Lithia Motors has acquired Klamath Falls' troubled Ford dealership that has been shuttered since last month.

Lithia Motors has acquired Klamath Falls' troubled Ford dealership that has been shuttered since last month.

"It was a deal that kind of came to us," said Bryan DeBoer, president of Lithia Motors. "It's in a market we already do business in. We felt we could service the customer base well, it's in close proximity to Medford and it makes good sense."

In an area where the seasonally adjusted jobless rate just jumped by nearly 1 percent to 12.4 percent in June, DeBoer said there was plenty of impetus to fire up an idle dealership.

"The last thing we need to see in Oregon is more unemployed people," DeBoer said. "Klamath Falls has been through trying times, like the rest of Southern Oregon. We have a great customer base there and there are a lot of Fords in operation. But people haven't been able to buy Fords or have them serviced."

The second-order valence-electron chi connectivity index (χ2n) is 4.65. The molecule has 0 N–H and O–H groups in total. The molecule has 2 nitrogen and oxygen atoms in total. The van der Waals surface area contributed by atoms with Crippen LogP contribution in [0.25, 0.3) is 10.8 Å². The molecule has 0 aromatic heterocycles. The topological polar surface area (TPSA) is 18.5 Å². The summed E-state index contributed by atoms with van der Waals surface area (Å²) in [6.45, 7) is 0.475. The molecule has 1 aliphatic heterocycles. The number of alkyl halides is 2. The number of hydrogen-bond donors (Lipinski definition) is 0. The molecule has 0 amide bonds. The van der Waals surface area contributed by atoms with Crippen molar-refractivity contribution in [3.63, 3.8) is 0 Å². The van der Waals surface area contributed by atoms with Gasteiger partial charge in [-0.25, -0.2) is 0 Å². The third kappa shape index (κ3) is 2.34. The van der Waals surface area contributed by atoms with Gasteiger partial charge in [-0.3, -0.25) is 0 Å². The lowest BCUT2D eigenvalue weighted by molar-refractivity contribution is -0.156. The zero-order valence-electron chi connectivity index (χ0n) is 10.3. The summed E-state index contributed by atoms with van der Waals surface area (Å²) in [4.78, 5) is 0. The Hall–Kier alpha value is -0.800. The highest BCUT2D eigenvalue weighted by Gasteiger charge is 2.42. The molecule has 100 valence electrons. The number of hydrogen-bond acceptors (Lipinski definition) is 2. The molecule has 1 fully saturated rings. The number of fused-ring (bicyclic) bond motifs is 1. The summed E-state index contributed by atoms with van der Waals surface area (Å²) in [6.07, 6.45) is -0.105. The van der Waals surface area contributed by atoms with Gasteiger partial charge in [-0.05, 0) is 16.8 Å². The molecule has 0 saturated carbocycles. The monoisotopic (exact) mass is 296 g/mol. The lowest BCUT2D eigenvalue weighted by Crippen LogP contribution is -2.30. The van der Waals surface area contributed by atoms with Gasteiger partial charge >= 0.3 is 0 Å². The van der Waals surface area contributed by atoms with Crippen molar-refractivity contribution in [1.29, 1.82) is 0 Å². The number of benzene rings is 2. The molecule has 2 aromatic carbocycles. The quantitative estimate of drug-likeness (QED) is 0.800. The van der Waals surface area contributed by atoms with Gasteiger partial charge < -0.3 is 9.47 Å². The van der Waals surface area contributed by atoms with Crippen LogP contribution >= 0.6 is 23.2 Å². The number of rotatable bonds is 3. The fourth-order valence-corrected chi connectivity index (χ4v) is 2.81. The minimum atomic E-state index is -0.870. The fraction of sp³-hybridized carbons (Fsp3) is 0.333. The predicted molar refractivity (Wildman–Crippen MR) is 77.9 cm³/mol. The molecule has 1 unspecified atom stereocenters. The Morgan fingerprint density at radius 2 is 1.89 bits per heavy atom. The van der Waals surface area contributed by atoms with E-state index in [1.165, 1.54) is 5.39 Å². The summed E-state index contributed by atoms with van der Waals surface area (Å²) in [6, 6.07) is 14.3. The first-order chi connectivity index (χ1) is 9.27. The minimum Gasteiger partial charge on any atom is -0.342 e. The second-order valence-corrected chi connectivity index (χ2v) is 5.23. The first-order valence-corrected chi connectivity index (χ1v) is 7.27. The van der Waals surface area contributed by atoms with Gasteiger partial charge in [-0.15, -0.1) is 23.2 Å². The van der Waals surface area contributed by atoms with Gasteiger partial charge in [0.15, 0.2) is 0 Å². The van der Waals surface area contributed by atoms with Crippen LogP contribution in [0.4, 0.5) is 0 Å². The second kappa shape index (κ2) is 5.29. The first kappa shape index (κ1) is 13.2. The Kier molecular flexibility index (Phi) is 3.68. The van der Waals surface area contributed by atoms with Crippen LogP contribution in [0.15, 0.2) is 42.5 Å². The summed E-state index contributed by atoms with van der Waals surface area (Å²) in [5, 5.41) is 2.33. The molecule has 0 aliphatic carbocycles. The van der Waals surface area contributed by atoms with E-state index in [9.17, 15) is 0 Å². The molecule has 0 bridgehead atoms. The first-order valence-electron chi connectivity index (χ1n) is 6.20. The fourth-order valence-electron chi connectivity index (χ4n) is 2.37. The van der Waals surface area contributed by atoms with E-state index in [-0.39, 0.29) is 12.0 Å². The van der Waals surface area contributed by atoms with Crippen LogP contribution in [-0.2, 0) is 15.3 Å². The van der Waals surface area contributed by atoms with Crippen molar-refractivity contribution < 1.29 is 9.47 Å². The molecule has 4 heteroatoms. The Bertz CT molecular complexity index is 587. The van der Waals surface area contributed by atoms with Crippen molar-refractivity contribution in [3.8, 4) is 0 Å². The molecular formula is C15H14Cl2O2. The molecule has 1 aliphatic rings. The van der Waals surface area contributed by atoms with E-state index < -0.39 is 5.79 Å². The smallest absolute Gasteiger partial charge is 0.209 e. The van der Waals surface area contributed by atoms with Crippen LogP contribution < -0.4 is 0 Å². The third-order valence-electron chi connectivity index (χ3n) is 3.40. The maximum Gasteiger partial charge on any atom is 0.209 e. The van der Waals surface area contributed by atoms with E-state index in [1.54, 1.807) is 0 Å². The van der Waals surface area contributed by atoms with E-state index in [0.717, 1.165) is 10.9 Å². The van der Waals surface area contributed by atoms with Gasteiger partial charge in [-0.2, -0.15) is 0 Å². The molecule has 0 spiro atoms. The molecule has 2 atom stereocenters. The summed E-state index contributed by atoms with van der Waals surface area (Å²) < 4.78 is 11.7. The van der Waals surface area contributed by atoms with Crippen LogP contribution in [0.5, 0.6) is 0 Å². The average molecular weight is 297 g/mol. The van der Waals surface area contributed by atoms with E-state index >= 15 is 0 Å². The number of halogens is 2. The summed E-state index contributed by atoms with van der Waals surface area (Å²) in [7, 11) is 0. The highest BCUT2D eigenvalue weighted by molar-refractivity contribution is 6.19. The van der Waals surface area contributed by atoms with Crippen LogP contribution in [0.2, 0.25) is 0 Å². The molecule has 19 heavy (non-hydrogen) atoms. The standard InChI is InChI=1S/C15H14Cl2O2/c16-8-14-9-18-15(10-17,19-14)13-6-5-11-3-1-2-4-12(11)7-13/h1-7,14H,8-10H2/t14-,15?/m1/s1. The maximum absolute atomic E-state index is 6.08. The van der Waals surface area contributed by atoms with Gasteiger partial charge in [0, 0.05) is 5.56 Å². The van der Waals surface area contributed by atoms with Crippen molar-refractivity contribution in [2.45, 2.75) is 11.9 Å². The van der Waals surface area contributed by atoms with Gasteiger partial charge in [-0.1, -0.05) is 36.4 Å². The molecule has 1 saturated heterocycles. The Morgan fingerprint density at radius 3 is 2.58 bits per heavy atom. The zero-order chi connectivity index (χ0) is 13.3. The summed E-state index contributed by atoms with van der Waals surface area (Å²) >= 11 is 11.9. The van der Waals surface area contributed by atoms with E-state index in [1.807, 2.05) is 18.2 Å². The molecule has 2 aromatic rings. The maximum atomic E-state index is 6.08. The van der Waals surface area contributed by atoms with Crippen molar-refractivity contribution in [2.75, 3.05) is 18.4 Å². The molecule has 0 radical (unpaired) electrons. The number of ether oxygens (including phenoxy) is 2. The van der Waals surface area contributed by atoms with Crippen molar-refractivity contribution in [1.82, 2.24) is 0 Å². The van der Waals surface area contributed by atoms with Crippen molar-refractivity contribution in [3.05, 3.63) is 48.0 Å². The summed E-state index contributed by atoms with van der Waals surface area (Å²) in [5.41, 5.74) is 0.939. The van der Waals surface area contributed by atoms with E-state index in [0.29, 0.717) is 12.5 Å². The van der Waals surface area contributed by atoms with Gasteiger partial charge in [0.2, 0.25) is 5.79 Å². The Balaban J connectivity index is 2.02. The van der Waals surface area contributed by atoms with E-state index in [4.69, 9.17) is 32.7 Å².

He estimated Lithia will put 35 to 40 people back to work.

"I think we plan on opening the next couple of days," DeBoer said. "First of all, we have to contact the employees who were there, hiring them back, and then work to get in contact with the customers. The location is still the same."

The acquisition is among the smaller ones made by Lithia over the years and is the fourth this year, following three in the Portland and Wilsonville areas.

The Medford-based auto retailer ran an advertisement in Friday's Herald and News seeking sales employees.

Harvest Ford on Washburn Way, owned by Michael Wray, has closed twice in the past four months, most recently in June, the Herald and News has reported.

Lithia now operates 87 stores in 12 states, and its stock and its shares hit a 52-week high Monday, rising 45 cents to close at $22.17. The company is scheduled to report on its second-quarter earnings on Wednesday. Investor service The Motley Fool said analysts, on average, predict revenue of $635.5 million for the second quarter — up 19 percent from the second quarter of 2010 — and per-share earnings of 33 to 40 cents.